“Probability” in this case must refer to “likelihood of occurrence based on changes known to have occurred in the history of actual languages”. For language families with a known history such as the descendants of Latin, some changes are firmly established and a few have been shown to have occurred in a vast number of languages (for instance intervocalic lenition or weakening), but with families only recently recorded, and for which proto-language reconstruction is still in its infancy, “probable changes” are not necessarily obvious, and changes that seemed likely to have occurred can later be shown to be the results of errors. One thing that does happen is that given a correspondence between “x” in language A and “y” in language B, it is not obvious whether “x” has changed to “y”, or “y” to “x”, or whether “x” and “y” both result from changes from an earlier “*z*. And if “*z” has changed to “w” in language C but disppeared altogether in language D (after one or more weakenings), while other sounds have undergone unusual changes in D as well, it may be very difficult to consider D as related to A and B. These are only some of the difficulties. It seems therefore that an automated approach to reconstruction must be possible only after most of the rough work has been done by competent historical linguists, yielding data that can provide a model or template for an automatic process to be set in motion, yielding another set of data that can help linguistic work along but not replace the training and instincts of historical linguists.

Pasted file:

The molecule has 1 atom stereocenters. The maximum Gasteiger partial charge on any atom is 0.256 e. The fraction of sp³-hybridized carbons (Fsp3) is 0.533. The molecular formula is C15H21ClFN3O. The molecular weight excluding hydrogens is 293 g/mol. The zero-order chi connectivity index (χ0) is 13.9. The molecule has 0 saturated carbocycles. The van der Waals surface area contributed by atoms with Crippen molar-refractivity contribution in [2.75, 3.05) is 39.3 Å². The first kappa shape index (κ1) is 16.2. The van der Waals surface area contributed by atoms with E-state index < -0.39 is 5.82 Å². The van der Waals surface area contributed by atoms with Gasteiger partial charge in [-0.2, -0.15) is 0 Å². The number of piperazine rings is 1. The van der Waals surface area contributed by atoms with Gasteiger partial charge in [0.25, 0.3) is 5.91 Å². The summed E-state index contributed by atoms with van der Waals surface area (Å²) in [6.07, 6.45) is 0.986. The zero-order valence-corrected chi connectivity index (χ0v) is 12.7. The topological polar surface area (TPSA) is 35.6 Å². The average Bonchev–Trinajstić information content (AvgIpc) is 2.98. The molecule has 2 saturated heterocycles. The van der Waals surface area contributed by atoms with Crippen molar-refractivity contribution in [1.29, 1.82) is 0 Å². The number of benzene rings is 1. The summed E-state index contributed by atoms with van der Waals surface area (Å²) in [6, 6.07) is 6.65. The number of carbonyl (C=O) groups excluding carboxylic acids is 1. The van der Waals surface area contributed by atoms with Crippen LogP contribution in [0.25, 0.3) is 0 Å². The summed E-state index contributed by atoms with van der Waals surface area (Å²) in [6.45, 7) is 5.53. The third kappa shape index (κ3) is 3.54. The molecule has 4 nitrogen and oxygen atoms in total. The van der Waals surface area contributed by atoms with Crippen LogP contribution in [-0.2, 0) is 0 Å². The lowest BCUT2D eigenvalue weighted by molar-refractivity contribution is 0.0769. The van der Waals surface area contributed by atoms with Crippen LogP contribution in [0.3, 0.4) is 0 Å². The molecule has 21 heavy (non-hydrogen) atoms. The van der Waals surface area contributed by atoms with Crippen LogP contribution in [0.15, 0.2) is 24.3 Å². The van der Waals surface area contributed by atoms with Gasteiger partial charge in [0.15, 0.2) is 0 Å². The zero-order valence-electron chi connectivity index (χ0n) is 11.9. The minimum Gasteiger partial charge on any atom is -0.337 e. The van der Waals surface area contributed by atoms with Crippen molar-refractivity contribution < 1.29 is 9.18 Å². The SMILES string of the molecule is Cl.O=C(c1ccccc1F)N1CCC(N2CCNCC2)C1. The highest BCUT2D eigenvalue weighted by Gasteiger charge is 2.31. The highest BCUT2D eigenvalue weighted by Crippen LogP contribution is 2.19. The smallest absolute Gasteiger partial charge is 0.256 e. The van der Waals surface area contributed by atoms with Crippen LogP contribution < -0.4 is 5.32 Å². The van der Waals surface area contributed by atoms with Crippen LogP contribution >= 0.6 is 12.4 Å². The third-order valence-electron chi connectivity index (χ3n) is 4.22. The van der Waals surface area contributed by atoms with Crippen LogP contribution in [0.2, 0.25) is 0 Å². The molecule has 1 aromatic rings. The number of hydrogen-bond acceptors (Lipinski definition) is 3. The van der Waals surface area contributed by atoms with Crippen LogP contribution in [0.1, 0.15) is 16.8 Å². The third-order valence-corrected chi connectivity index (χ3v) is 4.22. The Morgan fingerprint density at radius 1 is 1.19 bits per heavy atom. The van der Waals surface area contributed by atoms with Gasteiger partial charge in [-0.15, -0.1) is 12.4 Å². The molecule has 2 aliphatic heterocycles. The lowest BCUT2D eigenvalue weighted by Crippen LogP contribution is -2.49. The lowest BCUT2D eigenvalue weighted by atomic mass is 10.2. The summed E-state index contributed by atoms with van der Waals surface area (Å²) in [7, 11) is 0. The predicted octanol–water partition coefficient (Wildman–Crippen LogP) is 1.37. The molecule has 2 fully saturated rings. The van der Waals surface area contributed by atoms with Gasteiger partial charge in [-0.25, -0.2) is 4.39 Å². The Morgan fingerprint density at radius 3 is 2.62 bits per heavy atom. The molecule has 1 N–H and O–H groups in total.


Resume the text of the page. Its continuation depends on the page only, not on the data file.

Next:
7. David Marjanović says

    “Probability” in this case must refer to “likelihood of occurrence based on changes known to have occurred in the history of actual languages”.

    Of course.

  8. marie-lucie says

    David: My point is that what is known may not be all there is to know, or all that is correctly identified.

  9. “Probability” in this case must refer to “likelihood of occurrence based on changes known to have occurred in the history of actual languages”…

    I don’t think so; from what I can gather from a quick skim of the paper, the system generates sets of sound changes as part of the whole process. That is, it tries to “learn” the (probabilistic) rules for sound changes that best reproduce the input cognates, given the known phylogeny of the languages. (Using predetermined sound-change rules might be what one of the previous “deterministic” systems that they contrast their system with would do, I’m guessing.) Their system also allows for different sets of dominant sound changes for different branches of a language tree.

    So they’re not starting from any set of firmly (or less-firmly) established, known historical changes. I think the idea is that their program starts off with all possible sound transformations (within the basic set of deletion, substitution, and insertion of single phonemes) being equally likely, and then adjusts the probabilities for each possible change based on how well or poorly this reproduces the final sets of cognates. (There’s an interesting variation where they drop the known cognate sets and just start off with sets of words having similar meanings, adding the possibility of brand new words replacing old words with some frequency — a crude way to account for things like borrowing, I supposed — and see how well this reproduces the cognate sets.)